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Digital Commons at Otterbein

Digital Commons @ Otterbein is an institutional repository of a collection of digital materials that captures and preserves the intellectual output of the university community.

How do I get started?

Other Opportunities for you:

Promote your research

  • Articles deposited in repositories are more visible and get cited more often
  • DigitalCommons@Otterbein is Google optimized
  • We will help you check your rights to your published work

Disseminate Research Results

  • Get help with data management plans
  • Store reports and other materials in the Digital Commons
  • Get advice on the best places to store datasets

Collect and Share Images and Sound

  • You can create oral history collections in the Digital Commons
  • You can create collections of photographs in the Digital Commons, including publicity photos, theatre production photos, historical, etc.

Start a Journal

  • Editorial capabilities for full online journal management, including peer-reviewed assessment.
  • There is no direct cost to use DigitalCommons@Otterbein to start an electronic journal.

Digitize Existing Journals that your class or department have created

Encourage Student Publications

Host a Conference

Publish other Materials Including

  • Teaching Materials (Open Textbooks and educational materials)
  • Gray literature (Reports and Papers)
  • Work of Institutes and Centers

Connect to Your Disciplines Globally

  • Explore 1,993,676 works from 460 institutions
  • The Digital Commons Network brings together free, full-text scholarly articles from hundreds of universities and colleges worldwide. Curated by university librarians and their supporting institutions, the Network includes a growing collection of peer-reviewed journal articles, book chapters, dissertations, working papers, conference proceedings, and other original scholarly work.

Pre-Print & Post-Print

Pre Print and Post Print:

The terms pre-print and post-print are used to mean different things by different people. This can cause some confusion and ambiguity.

One usage of the term pre-print is to describe the first draft of the article - before peer-review, even before any contact with a publisher. This use is common amongst academics for whom the key modification of an article is the peer-review process.

Another use of the term pre-print is for the finished article, reviewed and amended, ready and accepted for publication - but separate from the version that is type-set or formatted by the publisher. This use is more common amongst publishers, for whom the final and significant stage of modification to an article is the arrangement of the material for putting to print.

Such diverse meanings can be confusing and can change the understanding of a copyright transfer agreement.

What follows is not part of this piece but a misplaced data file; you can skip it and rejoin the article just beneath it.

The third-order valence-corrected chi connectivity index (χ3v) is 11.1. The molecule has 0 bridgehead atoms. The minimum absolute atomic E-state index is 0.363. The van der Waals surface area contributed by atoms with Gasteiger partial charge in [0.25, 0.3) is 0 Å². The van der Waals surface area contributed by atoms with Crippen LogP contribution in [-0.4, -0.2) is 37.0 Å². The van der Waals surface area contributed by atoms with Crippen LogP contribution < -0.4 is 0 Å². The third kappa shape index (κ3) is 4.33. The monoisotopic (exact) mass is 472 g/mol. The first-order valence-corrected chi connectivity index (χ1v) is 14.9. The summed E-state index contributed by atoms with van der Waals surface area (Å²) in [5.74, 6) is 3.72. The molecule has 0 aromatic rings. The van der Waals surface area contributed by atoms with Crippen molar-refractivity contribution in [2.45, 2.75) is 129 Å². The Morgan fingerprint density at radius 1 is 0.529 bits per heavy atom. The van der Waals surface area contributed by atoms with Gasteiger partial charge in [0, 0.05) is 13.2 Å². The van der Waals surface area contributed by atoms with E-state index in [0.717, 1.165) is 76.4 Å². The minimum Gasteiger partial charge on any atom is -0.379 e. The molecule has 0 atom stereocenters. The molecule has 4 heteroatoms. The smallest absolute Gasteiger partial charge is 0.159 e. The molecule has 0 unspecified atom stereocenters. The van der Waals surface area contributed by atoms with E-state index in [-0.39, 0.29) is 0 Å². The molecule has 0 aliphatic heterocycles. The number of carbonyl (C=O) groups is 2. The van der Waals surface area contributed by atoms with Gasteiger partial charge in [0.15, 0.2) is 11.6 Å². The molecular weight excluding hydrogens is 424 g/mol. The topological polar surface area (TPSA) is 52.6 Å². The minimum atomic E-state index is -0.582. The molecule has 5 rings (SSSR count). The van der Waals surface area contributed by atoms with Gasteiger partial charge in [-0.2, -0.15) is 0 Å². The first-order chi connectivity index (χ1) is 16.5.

To try to clarify the situation, this listing characterizes pre-prints as being the version of the paper before peer review and post-prints as being the version of the paper after peer-review, with revisions having been made.

This means that in terms of content, post-prints are the article as published. However, in terms of appearance this might not be the same as the published article, as publishers often reserve for themselves their own arrangement of type-setting and formatting. Typically, this means that the author cannot use the publisher-generated .pdf file, but must make their own .pdf version for submission to a repository.

Having said that, some publishers insist that authors use the publisher-generated .pdf - seemingly because the publishers want their material to be seen as a professionally produced .pdf that fits with their own house-style.

This listing tries to separate out the differing definitions and conditions implied by the use of the terms within each publisher's copyright transfer agreement and categorizes the permissions and conditions accordingly. All information is correct to the best of our knowledge but should not be relied upon for legal advice.

What is the Digital Commons@Otterbein?

What is the Digital Commons@Otterbein?

The DigitalCommons@Otterbein promotes discovery, research, cross-disciplinary collaboration and instruction by collecting, preserving and providing access to scholarly work created at Otterbein. The repository also provides access to journals, reports, conference proceedings, student scholarship, primary source materials, and relevant documents created by administrative offices, departments and programs.

What can it do for me?

The Digital Commons Supports Faculty in the following ways:

  • Tenure and review
  • Research and publication and data sets
  • Grant requirements
  • Scholarly reputation
  • Citation and download counts
  • Collaboration with other colleagues
  • Promote Your Research
  • Articles deposited in repositories are more visible and get cited more often
  • The Digital Commons is Google optimized
  • We will help you check your rights to your published work
  • Often you can put a post-print manuscript in the repository
  • Learn about open access publishing
  • Negotiate with publishers for your rights to deposit your work in the institutional repository